Tribeca 2018: Duck Butter

DUCK BUTTER

Starring: Alia Shawkat, Laia Costa, Mae Whitman, Hong Chau, Kate Berlant, Linsay Burdge, Kumail Nanjiani, Jenny O’ Hara, Mark and Jay Duplass
Directed by: Miguel Arteta
Written by: Miguel Arteta and Alia Shawkat

The last queer film that made me all warm and fuzzy inside was Weekend by Andrew Haigh. It told a very intimate portrait about two men who meet over the weekend. They have to figure out if they want to continue the relationship or not because one half of the couple is leaving for a very long time. It was a film that I still count in my top five favorite films of all time. 

Duck Butter may very well be up there with that film. It reminds me of Weekend in the best ways. It provides a level of intimacy that we’re not used to seeing and a glimpse of two personalities as they come together for better or worse. 

Duck Butter focuses on Naima (Alia Shawkat), a girl who’s trying her best to live day to day to the fullest within the constraints of her comfort zone, without compromising who she is. Her friend (Mae Whitman) goes on a blind date to a club, where she meets Sergio (Laia Costa). Sergio is a stunning free bird, electrifying to everyone and anyone she meets. The two ladies hit it off immediately, spending the night together to test out more of their chemistry. They decide to try something new. They suggest that they spend 24 hours together, having sex every hour on the hour. Naima doesn’t think she can do it. To prove it to herself and step outside of her comfort zone, she does. It becomes the wildest thing she’s ever done. It also becomes an experiment that will either go really right or really wrong. 

When stepping into Duck Butter, I didn’t know what to expect. I’m so happy with what they gave me though. Duck Butter feels like a film that is so incredibly romantic without going overboard, but so tragically heartbreaking that you feel everything. You feel like you’re there with the characters, even if you don’t want to be. Duck Butter skews the romantic notions that we’re all accustomed to and gives you a new form of courtship that may or may not work.

Being together with someone for 24 hours can get exhausting. I can hardly be with people for more than four hours without my social anxiety flaring and needing to catch my breath. These two ladies going through it and watching their ever-changing perceptions of one another is so strangely beautiful. The first time it’s suggested you’re like “oh boy, this won’t end well.” In the end, it doesn’t, but seeing how that lead up to this place is so fucking fascinating.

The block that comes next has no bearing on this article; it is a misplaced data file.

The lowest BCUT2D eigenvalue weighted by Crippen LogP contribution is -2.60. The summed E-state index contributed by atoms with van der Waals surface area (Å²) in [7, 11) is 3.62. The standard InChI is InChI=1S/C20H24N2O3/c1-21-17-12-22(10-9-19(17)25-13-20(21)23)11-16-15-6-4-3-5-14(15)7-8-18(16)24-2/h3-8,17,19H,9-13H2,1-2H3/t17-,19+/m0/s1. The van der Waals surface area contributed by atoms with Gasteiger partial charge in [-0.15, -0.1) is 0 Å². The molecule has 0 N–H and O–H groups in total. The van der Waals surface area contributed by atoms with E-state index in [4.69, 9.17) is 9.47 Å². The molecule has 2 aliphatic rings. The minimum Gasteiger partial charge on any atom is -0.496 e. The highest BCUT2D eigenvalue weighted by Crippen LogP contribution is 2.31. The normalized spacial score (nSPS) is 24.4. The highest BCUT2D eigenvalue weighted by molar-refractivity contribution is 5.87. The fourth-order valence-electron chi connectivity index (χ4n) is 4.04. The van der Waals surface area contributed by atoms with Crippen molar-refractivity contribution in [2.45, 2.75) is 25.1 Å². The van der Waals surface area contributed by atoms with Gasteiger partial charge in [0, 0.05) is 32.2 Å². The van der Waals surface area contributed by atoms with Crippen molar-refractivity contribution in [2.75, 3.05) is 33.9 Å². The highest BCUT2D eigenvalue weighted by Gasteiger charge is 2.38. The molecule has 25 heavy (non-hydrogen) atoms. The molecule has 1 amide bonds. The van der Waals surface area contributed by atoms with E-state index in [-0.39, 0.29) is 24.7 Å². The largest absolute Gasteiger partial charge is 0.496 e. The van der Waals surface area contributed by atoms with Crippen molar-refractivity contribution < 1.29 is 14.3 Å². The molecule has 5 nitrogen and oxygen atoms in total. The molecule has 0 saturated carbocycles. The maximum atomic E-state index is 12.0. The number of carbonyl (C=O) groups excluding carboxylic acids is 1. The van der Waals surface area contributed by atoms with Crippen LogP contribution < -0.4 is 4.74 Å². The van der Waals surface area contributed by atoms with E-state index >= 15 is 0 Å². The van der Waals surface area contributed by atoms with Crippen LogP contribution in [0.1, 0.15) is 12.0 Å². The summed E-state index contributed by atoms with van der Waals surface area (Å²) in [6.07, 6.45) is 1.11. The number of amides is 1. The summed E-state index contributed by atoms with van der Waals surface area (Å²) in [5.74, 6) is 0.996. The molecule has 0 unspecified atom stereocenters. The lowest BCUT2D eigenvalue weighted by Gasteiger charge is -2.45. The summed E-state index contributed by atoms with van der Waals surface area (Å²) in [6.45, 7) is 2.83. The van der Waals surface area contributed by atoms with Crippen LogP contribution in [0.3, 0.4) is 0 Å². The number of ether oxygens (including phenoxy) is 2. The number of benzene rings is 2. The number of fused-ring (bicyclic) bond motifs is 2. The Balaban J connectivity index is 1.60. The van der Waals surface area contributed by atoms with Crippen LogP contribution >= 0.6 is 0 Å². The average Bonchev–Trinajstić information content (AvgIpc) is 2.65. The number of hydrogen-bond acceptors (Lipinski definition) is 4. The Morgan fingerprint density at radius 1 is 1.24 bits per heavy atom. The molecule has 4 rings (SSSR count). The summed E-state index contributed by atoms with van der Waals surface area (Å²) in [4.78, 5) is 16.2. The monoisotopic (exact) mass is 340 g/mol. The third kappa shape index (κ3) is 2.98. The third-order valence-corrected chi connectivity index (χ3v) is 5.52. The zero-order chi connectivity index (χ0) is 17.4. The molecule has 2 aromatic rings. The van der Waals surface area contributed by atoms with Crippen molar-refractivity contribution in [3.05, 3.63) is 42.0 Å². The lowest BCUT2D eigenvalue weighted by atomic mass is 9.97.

Sergio and Naima are, again, two completely different people brought together by lust, the hope of love, and loneliness. Their problems, issues, baggage and more thrown on the table in these 24-hours that make it hard to watch, but essential to witness.

The film very quickly starts to become very claustrophobic in a sense. You’re in this small space with them. Close-ups on their faces and bodies as they talk and have sex are shot so beautifully. There’s also a bit of wanting to shift your eyes away. I found myself looking away at some parts to see if I wasn’t in that space as them. That’s how close this film gets to you. The commitment that they want to make to each other first start off with the best of intentions that are so pure and heartwarming. You want to root for them badly. Yet it slowly melts into disdain, regret, and sorrow.

Alia Shawkat, love of my life, is breathtaking in this film. There’s something about Shawkat on-screen that makes her demand your attention. As Naima, she’s cautious and brilliant, but stand-offish and doesn’t take chances. She’s smart as all hell, trying to break into acting if her mouth doesn’t get in the way. She’s a great character to watch on this journey and Shawkat is so raw and passionate. Shawkat carries a wondering look about her in the film that gives way to wanting to know what she’s feeling. You see it in her body language. You see it in her eyes. That’s important for a character like Naima and a credit to Shawkat on the actress that she is. 

Have you guys ever heard that song by Nelly Furtado? “I’m Like A Bird”? That’s Laia Costa in this film. Another brilliant actress and one to definitely watch out for in the future. As Sergio, she’s so unrestricted, self-determined, gorgeous, and full of wanderlust that will last for days. Laia is a marvel when playing her cause you see in her eyes that she only wants the intimacy and love that Naima can give her. However, she comes with something all her own that no one can handle. Laia does something with Sergio that very much counters Naima in their scope as characters. She’s also very raw and honed in on what her character sees and things. It’s something of a wonder to watch her.

VERDICT:
Please Watch This Film. Duck Butter
feels like a personal yet deeply private film, one that layers romantic commitment like we’ve never seen before. It’s a film that will keep you tuned into the passionate journey of whats next and lets everything around you completely disappear. I was in absolute awe of this film and hope to see more like it, with this level of queer intimacy, in the future. Also, if you end up liking this film, I HIGHLY recommend watching Weekend.

Bi, writer, sleepy otter, Hufflepuff. Insha writes for Geek.com, edits for Rogues Portal, watches films, talks on podcasts, loves true crime, reads comics and tries her best. Stay Weird. ♡

Insha Fitzpatrick

Bi, writer, sleepy otter, Hufflepuff. Insha writes for Geek.com, edits for Rogues Portal, watches films, talks on podcasts, loves true crime, reads comics and tries her best. Stay Weird. ♡

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